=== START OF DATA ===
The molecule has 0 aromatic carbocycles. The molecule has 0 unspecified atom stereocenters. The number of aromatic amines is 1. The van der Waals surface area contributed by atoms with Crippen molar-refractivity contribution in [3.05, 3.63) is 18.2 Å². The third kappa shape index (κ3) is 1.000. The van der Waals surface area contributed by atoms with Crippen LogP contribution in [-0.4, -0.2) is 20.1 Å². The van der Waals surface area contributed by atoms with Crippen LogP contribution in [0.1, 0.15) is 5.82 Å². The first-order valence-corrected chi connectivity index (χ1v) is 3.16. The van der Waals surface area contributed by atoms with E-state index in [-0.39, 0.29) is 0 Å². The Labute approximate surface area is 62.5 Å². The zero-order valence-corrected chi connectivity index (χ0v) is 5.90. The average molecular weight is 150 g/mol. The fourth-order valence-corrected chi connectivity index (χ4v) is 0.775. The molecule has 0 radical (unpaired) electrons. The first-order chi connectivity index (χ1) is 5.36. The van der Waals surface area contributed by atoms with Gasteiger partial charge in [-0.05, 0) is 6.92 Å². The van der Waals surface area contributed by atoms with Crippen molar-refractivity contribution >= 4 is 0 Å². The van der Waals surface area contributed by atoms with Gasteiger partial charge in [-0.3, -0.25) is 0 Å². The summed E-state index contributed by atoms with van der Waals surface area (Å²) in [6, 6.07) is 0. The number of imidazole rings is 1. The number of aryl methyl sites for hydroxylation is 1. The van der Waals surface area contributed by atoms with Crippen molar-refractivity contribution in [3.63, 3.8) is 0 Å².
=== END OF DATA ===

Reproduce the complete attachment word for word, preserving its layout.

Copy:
The molecule has 0 aromatic carbocycles. The molecule has 0 unspecified atom stereocenters. The number of aromatic amines is 1. The van der Waals surface area contributed by atoms with Crippen molar-refractivity contribution in [3.05, 3.63) is 18.2 Å². The third kappa shape index (κ3) is 1.000. The van der Waals surface area contributed by atoms with Crippen LogP contribution in [-0.4, -0.2) is 20.1 Å². The van der Waals surface area contributed by atoms with Crippen LogP contribution in [0.1, 0.15) is 5.82 Å². The first-order valence-corrected chi connectivity index (χ1v) is 3.16. The van der Waals surface area contributed by atoms with E-state index in [-0.39, 0.29) is 0 Å². The Labute approximate surface area is 62.5 Å². The zero-order valence-corrected chi connectivity index (χ0v) is 5.90. The average molecular weight is 150 g/mol. The fourth-order valence-corrected chi connectivity index (χ4v) is 0.775. The molecule has 0 radical (unpaired) electrons. The first-order chi connectivity index (χ1) is 5.36. The van der Waals surface area contributed by atoms with Gasteiger partial charge in [-0.05, 0) is 6.92 Å². The van der Waals surface area contributed by atoms with Crippen molar-refractivity contribution >= 4 is 0 Å². The van der Waals surface area contributed by atoms with Gasteiger partial charge in [-0.3, -0.25) is 0 Å². The summed E-state index contributed by atoms with van der Waals surface area (Å²) in [6, 6.07) is 0. The number of imidazole rings is 1. The number of aryl methyl sites for hydroxylation is 1. The van der Waals surface area contributed by atoms with Crippen molar-refractivity contribution in [3.63, 3.8) is 0 Å².